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LIVE FROM THE HEADLINES

California Marijuana Growers Using Public Lands

Aired June 9, 2003 - 20:43   ET

THIS IS A RUSH TRANSCRIPT. THIS COPY MAY NOT BE IN ITS FINAL FORM AND MAY BE UPDATED.

ANDERSON COOPER, CNN ANCHOR: Summertime is more than hot weather and big crowds for America's national parks. It's also the growing season -- the marijuana growing season. Believe it or not, almost 60 percent of the marijuana plants eradicated in California last year were found on public land. And as CNN's Frank Buckley reports, park rangers are sometimes way over their heads when they try to fight it.
(BEGIN VIDEOTAPE)

FRANK BUCKLEY, CNN CORRESPONDENT (voice-over): Soon the meadows and the woods of Sequoia National Park will be teaming with visitors -- summer, the park's busiest season. They'll come to see the General Sherman tree, the park's wandering black bears, its creeks and rivers.

But Sequoia's busiest season will coincide with the busiest time of the year for some most unwelcome visitors, as well: marijuana growers. Last year's the park saw an explosion in the number of illegally planted marijuana stalks. Some 34,000 plants were removed.

CAROLE SMITH, PARK VISITOR: This is public land. It belongs to the people. It's not where marijuana should be grown.

BUCKLEY: Park Service special agents who discovered the pot plantations found sophisticated irrigation systems with miles of piping and hoses. And in the camps where workers stayed, there were weapons.

Chief naturalist Bill Tweed says some visitors to the remote wilderness areas have already come in contact with armed growers.

BILL TWEED, SEQUOIA CHIEF NATURALIST: We find weapons. We find automatic weapons. We found AK-47s. This stuff gets defended. A visitor stumbling into the wrong place at the wrong time could be injured, could be killed.

BUCKLEY: Park Service Special Agent Al DeLaCruz and two other highly armed agents took us into the area to show us some of the abandoned camps. Along the way we found nurseries complete with growing cups and fertilizer bags. We saw how the growers dam drainages and divert water to irrigate fields of pot plants.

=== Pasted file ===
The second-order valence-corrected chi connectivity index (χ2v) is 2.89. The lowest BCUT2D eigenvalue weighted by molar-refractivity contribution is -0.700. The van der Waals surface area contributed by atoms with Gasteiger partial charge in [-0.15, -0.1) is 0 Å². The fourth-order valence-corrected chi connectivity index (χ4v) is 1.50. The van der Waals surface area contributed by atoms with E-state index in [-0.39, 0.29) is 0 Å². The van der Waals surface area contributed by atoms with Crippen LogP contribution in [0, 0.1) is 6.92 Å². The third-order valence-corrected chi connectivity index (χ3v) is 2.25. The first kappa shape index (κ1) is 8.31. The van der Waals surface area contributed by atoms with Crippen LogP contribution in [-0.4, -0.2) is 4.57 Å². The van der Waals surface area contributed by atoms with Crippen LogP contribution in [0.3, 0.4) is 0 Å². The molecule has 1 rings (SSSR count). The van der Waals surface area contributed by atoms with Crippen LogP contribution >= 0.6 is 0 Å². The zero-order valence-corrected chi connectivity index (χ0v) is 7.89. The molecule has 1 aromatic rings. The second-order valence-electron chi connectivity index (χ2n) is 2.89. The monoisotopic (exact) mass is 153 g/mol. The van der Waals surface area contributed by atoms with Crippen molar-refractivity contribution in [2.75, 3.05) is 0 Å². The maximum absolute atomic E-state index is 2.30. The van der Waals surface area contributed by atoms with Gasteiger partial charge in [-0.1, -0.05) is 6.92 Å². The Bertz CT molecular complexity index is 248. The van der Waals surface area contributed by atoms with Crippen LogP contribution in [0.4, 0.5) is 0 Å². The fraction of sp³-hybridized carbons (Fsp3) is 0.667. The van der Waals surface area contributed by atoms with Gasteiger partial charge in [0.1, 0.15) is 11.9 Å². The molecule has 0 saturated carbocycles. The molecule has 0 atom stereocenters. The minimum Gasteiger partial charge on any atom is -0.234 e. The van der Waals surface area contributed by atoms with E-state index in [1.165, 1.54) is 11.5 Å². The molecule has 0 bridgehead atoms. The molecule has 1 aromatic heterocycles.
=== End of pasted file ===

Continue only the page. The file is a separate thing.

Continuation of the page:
AL DELACRUZ, SPECIAL AGENT: They're depriving from here on down, you know, vegetation of -- and wildlife of the water.

BUCKLEY: DeLaCruz kept his face hidden for security reasons. The growers, he and other law enforcement officials believe, are members of the Mexican drug cartels known for their violence.

After three hours of hiking along impossibly rugged terrain, we arrived at one of the grower's camps.

(on camera): Everything's still left behind here. You can see the tools that they used, the pesticides and the equipment that they used in the growing process.

Over here, some of the utensils they left behind -- the skillets and the pots from the kitchen area where they cooked.

Back on this side, you can see they constructed a hammock where obviously, one of the growers was sleeping. And, down here, one of the garbage pits in what's supposed to be a pristine wilderness area of a national park.

(voice-over): The defiling of this national park also involving poaching and the polluting of waters with chemicals.

(on camera): Is it offensive to you?

DELACRUZ: Absolutely. Totally offensive to me. You know, on a personal level and as an employee of the National Park Service.

BUCKLEY: And officials say it is not an activity confined to Sequoia National Park, nor one that shows signs of easing up. It means this summer, park rangers will have two jobs: protecting park visitors while looking out for pot growers.

Frank Buckley, CNN, Sequoia National Park, California.

(END VIDEOTAPE)

COOPER: Amazing.

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